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Can you help with a student project?

Discussion in 'Diabetes and College' started by Megan_Clegg, Nov 17, 2009.

  1. Megan_Clegg

    Megan_Clegg Approved members

    Nov 17, 2009
    Hi there! My name is Megan Clegg. I'm a student at the Rochester Institute of Technology (RIT) in Rochester, NY, a senior majoring in graphic design. I'm also a type 1 diabetic since 2003.

    I've recently begun working on a project related to Type One diabetes and am wondering if you could take a moment to please review it and give me feedback.

    The project explained:

    When I first received the project, I knew that I wanted to do something that targeted other Type One diabetics. I thought about my own experience as a diabetic, particularly right after I was first diagnosed, and tried to figure out what was missing that could have made my life easier. I decided to design and produce a diabetes kit to be given to newly diagnosed type ones and (since most type one's are underage) their parents upon their discharge from the hospital following their diagnosis.

    Drawing on my own experience, I know how scary it is for both a diabetic and their family to transition from the hospital back to life. At first, they're confronted with this new, incredibly complex disease that they may know nothing about, but they're in a medical setting with people who know how to care for them so it's ok. But they can't be in a hospital forever. They get some time with a diabetes educator- an hour, maybe two- during which they and their parents attempt to learn everything about diabetes. It's so overwhelming to be expected to know everything in such a short time, especially for parents of really young children as they must completely shoulder the responsibility of managing their child's treatment. And then in a day or two, they are discharged and sent home to figure things out on their own. They're given some literature and diabetes supplies to help them out but everything is in different packets and boxes and books. Everything is just so scattered. Not everyone has the time or ability to sort through it all.

    My idea is to put everything together for them, in one case, with labels and instructions on what everything is. Of course there are many cases out there already, but when I searched, I could not find any cases that came pre-assembled with all supplies in it already and instructions on what those supplies are. My hope, with this kit, is that I can make things less overwhelming for the newly diagnosed diabetic and their family by giving them a product that acts almost like a guidebook, to help them through those first few confusing days. I want to help them to feel secure, confident in themselves, and in control, to believe that they've got this and they can figure out what they are doing when it comes to diabetes. Once they have got the hang of their disease, I then hope that they will continue using the kit into the future to hold all their supplies. For younger diabetics, the educational aspect of the case could still be useful to any extended family, teachers, or neighbors who may be looking after the diabetic.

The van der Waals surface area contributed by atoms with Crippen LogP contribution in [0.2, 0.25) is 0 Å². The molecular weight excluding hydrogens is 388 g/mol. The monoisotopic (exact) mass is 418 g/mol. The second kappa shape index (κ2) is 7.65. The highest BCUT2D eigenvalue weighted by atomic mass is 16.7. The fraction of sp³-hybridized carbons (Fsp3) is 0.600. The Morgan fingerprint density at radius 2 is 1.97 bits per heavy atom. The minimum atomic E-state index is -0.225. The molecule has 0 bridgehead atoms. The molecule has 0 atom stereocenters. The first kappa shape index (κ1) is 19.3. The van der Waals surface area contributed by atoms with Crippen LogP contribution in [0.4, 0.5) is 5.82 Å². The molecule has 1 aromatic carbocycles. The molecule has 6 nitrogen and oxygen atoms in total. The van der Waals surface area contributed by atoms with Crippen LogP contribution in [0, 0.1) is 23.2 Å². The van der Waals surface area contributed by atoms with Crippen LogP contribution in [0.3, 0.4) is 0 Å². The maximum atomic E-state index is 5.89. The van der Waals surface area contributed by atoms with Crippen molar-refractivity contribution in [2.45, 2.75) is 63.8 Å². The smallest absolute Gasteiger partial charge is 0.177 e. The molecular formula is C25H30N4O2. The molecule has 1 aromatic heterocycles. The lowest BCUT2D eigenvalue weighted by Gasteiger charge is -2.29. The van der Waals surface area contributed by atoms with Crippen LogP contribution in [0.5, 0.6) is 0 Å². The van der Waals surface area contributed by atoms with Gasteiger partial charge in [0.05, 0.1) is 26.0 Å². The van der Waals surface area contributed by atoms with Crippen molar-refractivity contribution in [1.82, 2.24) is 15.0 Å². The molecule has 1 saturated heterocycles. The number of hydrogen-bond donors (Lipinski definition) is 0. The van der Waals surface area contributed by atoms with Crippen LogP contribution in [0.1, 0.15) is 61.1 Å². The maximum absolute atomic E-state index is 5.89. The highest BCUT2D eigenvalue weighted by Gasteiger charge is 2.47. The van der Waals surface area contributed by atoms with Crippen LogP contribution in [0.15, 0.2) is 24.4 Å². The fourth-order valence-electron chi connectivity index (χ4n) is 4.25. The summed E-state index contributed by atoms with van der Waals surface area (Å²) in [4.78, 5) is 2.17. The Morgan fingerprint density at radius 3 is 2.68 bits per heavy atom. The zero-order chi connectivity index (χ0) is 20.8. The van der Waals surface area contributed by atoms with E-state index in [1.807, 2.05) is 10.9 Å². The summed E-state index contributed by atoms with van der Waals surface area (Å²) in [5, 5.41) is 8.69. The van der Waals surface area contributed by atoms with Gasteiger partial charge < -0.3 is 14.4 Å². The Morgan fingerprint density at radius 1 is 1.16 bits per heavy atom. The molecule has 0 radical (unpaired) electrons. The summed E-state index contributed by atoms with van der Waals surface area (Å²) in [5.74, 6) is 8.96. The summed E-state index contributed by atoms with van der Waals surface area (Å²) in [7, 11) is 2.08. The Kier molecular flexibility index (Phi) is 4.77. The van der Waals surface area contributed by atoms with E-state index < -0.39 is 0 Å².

The "Joey":

    The kit can be seen here: http://meganegginclegg.blogspot.com/2009/11/joey_16.html
    Hopefully the photographs and descriptions can give you an accurate idea of everything.

    The Questions:

    If you could review the photographs above and then answer these questions for me, I would extremely appreciate it. The more feedback I get on this, the better I can make this kit so it can be used for any Type One under any situation.

    Your personal experience:
    1) What is your association with Type One diabetes?
    2) Were you/your child diagnosed in a hospital or had to stay in a hospital after being diagnosed?
    3) What were some emotions you experienced when first confronted with diabetes?
    4) How were you educated on diabetes? By a diabetes educator? Through a class? On your own?
    b) Was that education enough?
    5) In the first week or two of your/your child?s diagnosis, how well do you feel like you understood diabetes?
    b) If you did not feel like you understood diabetes that well, what would
    have helped you understand it better? Would a kit such as the Joey help?
    c) Do you feel that if you knew more or had a better grasp on what
    diabetes was, you would feel more secure/safe/confident? Why or
    why not?

    The kit:
    1) Would you use this kit?
    2) Do you feel like this kit is useful? Do you think there is a need for a kit like this?
    3) Is there anything in this kit that does not need to be there? Anything not included that should be included?
    4) How do you feel about the size?
    5) How do you feel about the name?
    6) Do you think the labeling system is helpful? Do the symbols make sense?
    7) Do you think the Instructional Poster is helpful? Does it have enough information? Is it easy to read and understand?
    8) Do you think the high-low care card is useful? Does it have enough information? Is it easy to understand?
    9) Do you think this is appropriate for children? Would older adolescents or adults also use this for themselves?
    10) Do you think the kit if versatile enough to be used over the years?
    11) Any other thoughts?

    Thank you again for any help you can offer! I know those are a lot of questions but I want this kit to be as effective as possible. I'm very excited about this project and if it is successful, I would love to turn this into an actual product that could be donated to hospitals. Being able to help other Type One diabetics would be amazing.

    (This has been crossposted to other parts of forum as well)
    Last edited: Nov 17, 2009

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